I had the same observation last week. Still Sailor sheens more, smells stronger and is a bit harder to clean from the pen.
Can't comment on the cleaning bit, as I've used Sailor Blue exclusively in the last few months after a long time without!
Imo when the inks are freshly inked, they look more different than when they are "settled" in a pen and flow heavier and are more saturated (due to not using for a few days).
Now I haven't used Pilot Blue Black in a while, but if my memory is right I find sheen is somewhat similar, or the Sailor is maybe a lick heavier.
The smells are different, Sailor Blue and Pilot Blue smell kinda the same, but Pilot Blue Black has a more chemical smell. Maybe because they use black ink as part of it? In my experience black inks always smell different to blue colours, more chemical and unpleasant.
Now that I think about it... Diamine Oxford Blue and J Herbin are somewhat similar and Oxford Blue tends to also sheen, but Bleu des Prof doesn't, or at least I haven't noticed it. Herbin inks need loads of coaxing to get sheen (except eg Emerald of Chivor), even when the dye is as dark/saturated as BdP... Not that I mind, I like sheen but am not crazy about it that it's a must!
I think you sound perfectly normal.
I had a conversation with someone a couple of years ago and she said that she can do complicated math problems in her head, but my description of being able to visualize settings and characters when I'm reading a novel (except for Thomas Hardy -- grrrr!) made her look at me as if I had sprouted a second head on the spot. I remember in first grade my teacher saying something to that effect about the "Billy and Blaze" stories: that I seemed to be able to put myself into the story, even though I wasn't a boy.... And I remember thinking "Well who's point of view WOULD I be seeing it from? The horse's?" Because the teacher's comments made no sense to me WHATSOEVER.... Of course I wasn't imagining myself as Billy -- that was stupid. But I was imagining myself as riding Blaze *instead* of Billy....
But of course I've always had an overactive imagination, and I suspect that you probably do too. Nice to know I'm not weird after all.... Oh, and I was telling my husband about this thread and he said that when our friend's son was little, Josh getting sent to his room as punishment didn't SEEM like punishment -- and being told to stand in the corner just made him giggle.... He's in his 30s now, and we've known him and his dad since Josh was about 14....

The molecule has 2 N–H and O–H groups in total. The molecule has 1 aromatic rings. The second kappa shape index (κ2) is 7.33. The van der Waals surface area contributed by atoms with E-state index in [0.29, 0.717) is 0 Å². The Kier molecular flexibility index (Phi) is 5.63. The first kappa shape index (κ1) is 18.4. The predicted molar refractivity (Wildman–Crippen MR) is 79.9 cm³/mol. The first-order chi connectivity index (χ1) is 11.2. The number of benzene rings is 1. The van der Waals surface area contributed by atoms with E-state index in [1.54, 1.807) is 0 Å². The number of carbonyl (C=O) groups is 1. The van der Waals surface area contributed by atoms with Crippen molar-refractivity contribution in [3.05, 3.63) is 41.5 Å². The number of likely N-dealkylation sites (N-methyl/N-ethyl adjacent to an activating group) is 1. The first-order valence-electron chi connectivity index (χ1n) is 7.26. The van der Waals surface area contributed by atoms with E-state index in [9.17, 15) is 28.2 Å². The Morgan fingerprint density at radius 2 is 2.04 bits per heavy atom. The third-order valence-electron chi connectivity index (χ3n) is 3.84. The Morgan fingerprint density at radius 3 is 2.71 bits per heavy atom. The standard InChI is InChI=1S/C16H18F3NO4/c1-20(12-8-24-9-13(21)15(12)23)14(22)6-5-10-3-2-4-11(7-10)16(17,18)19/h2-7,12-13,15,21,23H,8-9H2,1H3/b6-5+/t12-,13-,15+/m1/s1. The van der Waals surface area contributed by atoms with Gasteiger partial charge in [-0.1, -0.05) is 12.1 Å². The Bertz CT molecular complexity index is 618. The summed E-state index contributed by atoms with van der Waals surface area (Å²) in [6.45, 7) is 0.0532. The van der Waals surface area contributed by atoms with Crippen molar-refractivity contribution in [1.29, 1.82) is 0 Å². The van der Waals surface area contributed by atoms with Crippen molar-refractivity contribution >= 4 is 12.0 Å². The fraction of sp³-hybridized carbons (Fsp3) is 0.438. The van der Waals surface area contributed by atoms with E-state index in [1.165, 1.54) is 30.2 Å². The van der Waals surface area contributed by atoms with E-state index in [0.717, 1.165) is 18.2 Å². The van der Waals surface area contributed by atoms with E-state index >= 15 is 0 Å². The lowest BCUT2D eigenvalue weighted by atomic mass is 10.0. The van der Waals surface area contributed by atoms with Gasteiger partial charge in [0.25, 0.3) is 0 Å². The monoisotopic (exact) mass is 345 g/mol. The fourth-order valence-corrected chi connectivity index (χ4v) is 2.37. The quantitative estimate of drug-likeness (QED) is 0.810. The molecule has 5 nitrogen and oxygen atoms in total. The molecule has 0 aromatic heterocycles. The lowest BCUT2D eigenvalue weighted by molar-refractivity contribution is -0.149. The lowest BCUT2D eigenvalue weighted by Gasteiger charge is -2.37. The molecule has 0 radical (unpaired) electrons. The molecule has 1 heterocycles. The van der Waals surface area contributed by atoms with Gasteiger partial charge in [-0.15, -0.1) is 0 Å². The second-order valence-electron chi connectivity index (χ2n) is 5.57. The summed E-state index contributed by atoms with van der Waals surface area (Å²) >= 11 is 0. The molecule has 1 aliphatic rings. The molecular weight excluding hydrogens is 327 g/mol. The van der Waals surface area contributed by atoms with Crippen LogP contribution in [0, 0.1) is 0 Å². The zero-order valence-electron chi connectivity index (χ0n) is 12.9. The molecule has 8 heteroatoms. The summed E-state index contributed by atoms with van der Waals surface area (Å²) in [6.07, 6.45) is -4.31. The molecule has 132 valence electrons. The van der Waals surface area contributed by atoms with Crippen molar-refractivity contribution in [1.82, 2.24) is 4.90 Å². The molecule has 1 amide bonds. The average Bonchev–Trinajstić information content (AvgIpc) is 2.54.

Ruth Morrisson aka inkstainedruth
Great story! Funny what's easy to some and hard to others, how different our brains are in even such "small" (actually quite big!) things!
I am also great at visualizing things, stories, memories, day-dreaming, heck even numbers change in my mind when I calculate, sometimes they shift on the page! (nothing complicated though!)
No, sorry, no Café Crème, but then, the episode was focused on the diving, not the après-dive refreshments.
Hooray! There's one person in the universe who thinks I sound normal!
Oh, yes, I have a work friend who doesn't see a thing. It was shocking to me when she told me that. It's just words for her. I visualize things so vividly that later, I'm not sure whether it's my imagination or a scene from the movie version (if there even is a movie version).
And if anyone asks me, I don't read fiction, I move in and live the story. But I don't replace the POV character, I just become them. It's why I have to wait a year or more between Robin Hobb series - she's so brutal to the main character that it's emotionally draining.
"Overactive imagination" is an oxymoron. It's just not possible. Anyone who discourages imagination should be whapped upside the head! If I don't have to be doing something else, I'm in a fictional world playing with characters, trying to invent a story - it's amazingly hard to create a story that can actually be written - as opposed to a story that's fun to play with in your head. People think I'm weird for not writing it all down, but I see no point in writing it down until I can run through from a good start to a good end. Mostly, I end up with notes about a new culture, a character, a scene, or something like that. I suspect I'm borderline clinical or something, but I can still pay my own bills, so I figure I must not be quite that far gone.
I even have a theme song (Sara Niemietz - World of My Own).
Hear hear! Imagination is so important, esp for kids and their development, which is why it's important they experience boredom, as that feeds imagination! There are studies on that.